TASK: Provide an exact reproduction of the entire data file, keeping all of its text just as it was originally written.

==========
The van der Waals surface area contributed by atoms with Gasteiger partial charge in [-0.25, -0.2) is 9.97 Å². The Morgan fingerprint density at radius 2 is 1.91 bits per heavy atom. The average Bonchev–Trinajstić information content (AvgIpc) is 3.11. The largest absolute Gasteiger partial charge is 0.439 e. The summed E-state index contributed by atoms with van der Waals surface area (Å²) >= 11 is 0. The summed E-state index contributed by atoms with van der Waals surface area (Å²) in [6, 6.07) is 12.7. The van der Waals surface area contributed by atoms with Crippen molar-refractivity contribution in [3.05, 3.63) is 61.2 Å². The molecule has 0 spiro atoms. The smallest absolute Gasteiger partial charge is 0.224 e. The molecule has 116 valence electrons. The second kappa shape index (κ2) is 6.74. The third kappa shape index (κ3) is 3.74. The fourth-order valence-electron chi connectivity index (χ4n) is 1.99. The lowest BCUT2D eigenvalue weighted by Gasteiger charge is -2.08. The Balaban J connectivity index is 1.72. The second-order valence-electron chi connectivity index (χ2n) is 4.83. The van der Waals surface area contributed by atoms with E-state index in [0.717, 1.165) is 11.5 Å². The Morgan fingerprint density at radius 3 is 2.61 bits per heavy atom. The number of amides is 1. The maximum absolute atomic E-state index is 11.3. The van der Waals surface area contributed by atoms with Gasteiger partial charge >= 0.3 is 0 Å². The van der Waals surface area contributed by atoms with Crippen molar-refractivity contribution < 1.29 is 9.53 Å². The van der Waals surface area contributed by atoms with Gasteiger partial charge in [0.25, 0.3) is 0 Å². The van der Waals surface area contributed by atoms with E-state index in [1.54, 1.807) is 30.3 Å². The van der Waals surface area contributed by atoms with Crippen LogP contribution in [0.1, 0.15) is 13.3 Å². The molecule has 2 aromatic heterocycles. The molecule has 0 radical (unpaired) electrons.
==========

The van der Waals surface area contributed by atoms with Gasteiger partial charge in [-0.25, -0.2) is 9.97 Å². The Morgan fingerprint density at radius 2 is 1.91 bits per heavy atom. The average Bonchev–Trinajstić information content (AvgIpc) is 3.11. The largest absolute Gasteiger partial charge is 0.439 e. The summed E-state index contributed by atoms with van der Waals surface area (Å²) >= 11 is 0. The summed E-state index contributed by atoms with van der Waals surface area (Å²) in [6, 6.07) is 12.7. The van der Waals surface area contributed by atoms with Crippen molar-refractivity contribution in [3.05, 3.63) is 61.2 Å². The molecule has 0 spiro atoms. The smallest absolute Gasteiger partial charge is 0.224 e. The molecule has 116 valence electrons. The second kappa shape index (κ2) is 6.74. The third kappa shape index (κ3) is 3.74. The fourth-order valence-electron chi connectivity index (χ4n) is 1.99. The lowest BCUT2D eigenvalue weighted by Gasteiger charge is -2.08. The Balaban J connectivity index is 1.72. The second-order valence-electron chi connectivity index (χ2n) is 4.83. The van der Waals surface area contributed by atoms with E-state index in [0.717, 1.165) is 11.5 Å². The Morgan fingerprint density at radius 3 is 2.61 bits per heavy atom. The number of amides is 1. The maximum absolute atomic E-state index is 11.3. The van der Waals surface area contributed by atoms with Gasteiger partial charge >= 0.3 is 0 Å². The van der Waals surface area contributed by atoms with Crippen molar-refractivity contribution < 1.29 is 9.53 Å². The van der Waals surface area contributed by atoms with Gasteiger partial charge in [0.25, 0.3) is 0 Å². The van der Waals surface area contributed by atoms with E-state index in [1.54, 1.807) is 30.3 Å². The van der Waals surface area contributed by atoms with Crippen LogP contribution in [0.1, 0.15) is 13.3 Å². The molecule has 2 aromatic heterocycles. The molecule has 0 radical (unpaired) electrons.